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Male-female differences in labor market outcomes during the early transition to market : the case of Estonia and Slovenia

Author

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  • Orazem, Peter F.
  • Vodopivec, Milan

Abstract

The authors analyze changes in women's relative wages, using social security data from Slovenia (1987-92) and a retrospective survey of Estonia's labor force (1989-94). Estonia adopted liberal labor market policies. Slovenia took an interventionist approach. Nevertheless, relative wages for women rose in both countries. Actually, real wages fell for both men and women, but women lost less than men did. Certain factorfavored women: 1) Returns to human capital rose during the transition. 2) Relative labor demand shifted toward predominantly female sectors (health, education, financial services, retail trade) and away from traditionally male sectors (agriculture, manufacturing, mining, transportation). 3) Women with low wages had a disproportionate incentive to exit the labor market, especially in Estonia. Women were less mobile across jobs in both countries, however, so men disproportionately filled new jobs in expanding sectors. Women who remained employed had higher average education levels. Women's relative immobility will tend to reduce their early relative gains. Their relative wages will also continue to fall if their share of the expanding sectors continue to fall.

Suggested Citation

  • Orazem, Peter F. & Vodopivec, Milan, 1999. "Male-female differences in labor market outcomes during the early transition to market : the case of Estonia and Slovenia," Policy Research Working Paper Series 2087, The World Bank.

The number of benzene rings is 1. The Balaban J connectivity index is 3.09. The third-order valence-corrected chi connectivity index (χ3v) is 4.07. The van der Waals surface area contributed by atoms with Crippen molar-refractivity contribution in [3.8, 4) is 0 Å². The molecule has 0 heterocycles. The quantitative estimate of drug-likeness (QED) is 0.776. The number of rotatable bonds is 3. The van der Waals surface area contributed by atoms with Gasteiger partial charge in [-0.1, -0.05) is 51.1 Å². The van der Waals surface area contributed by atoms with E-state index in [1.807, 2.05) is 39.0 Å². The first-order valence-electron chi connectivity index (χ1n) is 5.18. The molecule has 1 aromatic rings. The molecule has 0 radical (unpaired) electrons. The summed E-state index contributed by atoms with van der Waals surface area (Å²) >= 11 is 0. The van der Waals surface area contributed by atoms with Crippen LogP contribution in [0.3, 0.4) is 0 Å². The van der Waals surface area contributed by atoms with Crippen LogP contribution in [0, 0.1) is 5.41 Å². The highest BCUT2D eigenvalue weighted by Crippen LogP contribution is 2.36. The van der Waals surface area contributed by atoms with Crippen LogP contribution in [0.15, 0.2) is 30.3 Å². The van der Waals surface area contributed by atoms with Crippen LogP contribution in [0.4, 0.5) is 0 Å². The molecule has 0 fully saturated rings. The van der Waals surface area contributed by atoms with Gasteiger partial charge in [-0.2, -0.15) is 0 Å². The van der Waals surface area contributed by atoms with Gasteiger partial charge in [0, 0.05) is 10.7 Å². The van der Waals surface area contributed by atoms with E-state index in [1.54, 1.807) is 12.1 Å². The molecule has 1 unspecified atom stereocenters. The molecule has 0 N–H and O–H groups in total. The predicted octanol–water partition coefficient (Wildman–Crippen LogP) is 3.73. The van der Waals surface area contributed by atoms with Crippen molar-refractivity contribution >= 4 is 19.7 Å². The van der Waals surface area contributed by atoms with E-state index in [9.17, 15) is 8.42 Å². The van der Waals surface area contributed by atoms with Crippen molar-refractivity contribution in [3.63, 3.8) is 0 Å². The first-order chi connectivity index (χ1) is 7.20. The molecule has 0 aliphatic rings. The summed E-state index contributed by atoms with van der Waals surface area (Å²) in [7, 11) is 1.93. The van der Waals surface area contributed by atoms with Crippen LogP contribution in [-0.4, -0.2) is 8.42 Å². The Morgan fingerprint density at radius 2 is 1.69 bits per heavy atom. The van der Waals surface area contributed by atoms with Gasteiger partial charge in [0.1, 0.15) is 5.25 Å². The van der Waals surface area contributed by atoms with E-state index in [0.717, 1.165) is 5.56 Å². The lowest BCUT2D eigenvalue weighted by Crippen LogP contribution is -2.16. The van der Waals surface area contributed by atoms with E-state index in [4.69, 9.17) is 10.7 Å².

• Handle: RePEc:wbk:wbrwps:2087
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    References listed on IDEAS

    as
    1. Orazem, Peter F & Vodopivec, Milan, 1995. "Winners and Losers in Transition: Returns to Education, Experience, and Gender in Slovenia," World Bank Economic Review, World Bank Group, vol. 9(2), pages 201-230, May.
    2. Haltiwanger, John C. & Vodopivec, Milan, 2002. "Gross worker and job flows in a transition economy: an analysis of Estonia," Labour Economics, Elsevier, vol. 9(5), pages 601-630, November.
    3. Blau, Francine D & Kahn, Lawrence M, 1992. "The Gender Earnings Gap: Learning from International Comparisons," American Economic Review, American Economic Association, vol. 82(2), pages 533-538, May.
    4. Stefan Bojnec & Jozef Konings, 1998. "Job Creation, Job Destruction and Labour Demand in Slovenia," LICOS Discussion Papers 7498, LICOS - Centre for Institutions and Economic Performance, KU Leuven.
    5. Schultz, Theodore W, 1975. "The Value of the Ability to Deal with Disequilibria," Journal of Economic Literature, American Economic Association, vol. 13(3), pages 827-846, September.
    6. Juhn, Chinhui & Murphy, Kevin M & Pierce, Brooks, 1993. "Wage Inequality and the Rise in Returns to Skill," Journal of Political Economy, University of Chicago Press, vol. 101(3), pages 410-442, June.
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    More about this item

    Keywords

    Labor Policies; Health Monitoring&Evaluation; Banks&Banking Reform; Public Health Promotion; Environmental Economics&Policies; Banks&Banking Reform; Municipal Financial Management; Labor Standards; Health Monitoring&Evaluation; Environmental Economics&Policies;

    JEL classification:

    • J21 - Labor and Demographic Economics - - Demand and Supply of Labor - - - Labor Force and Employment, Size, and Structure
    • J31 - Labor and Demographic Economics - - Wages, Compensation, and Labor Costs - - - Wage Level and Structure; Wage Differentials

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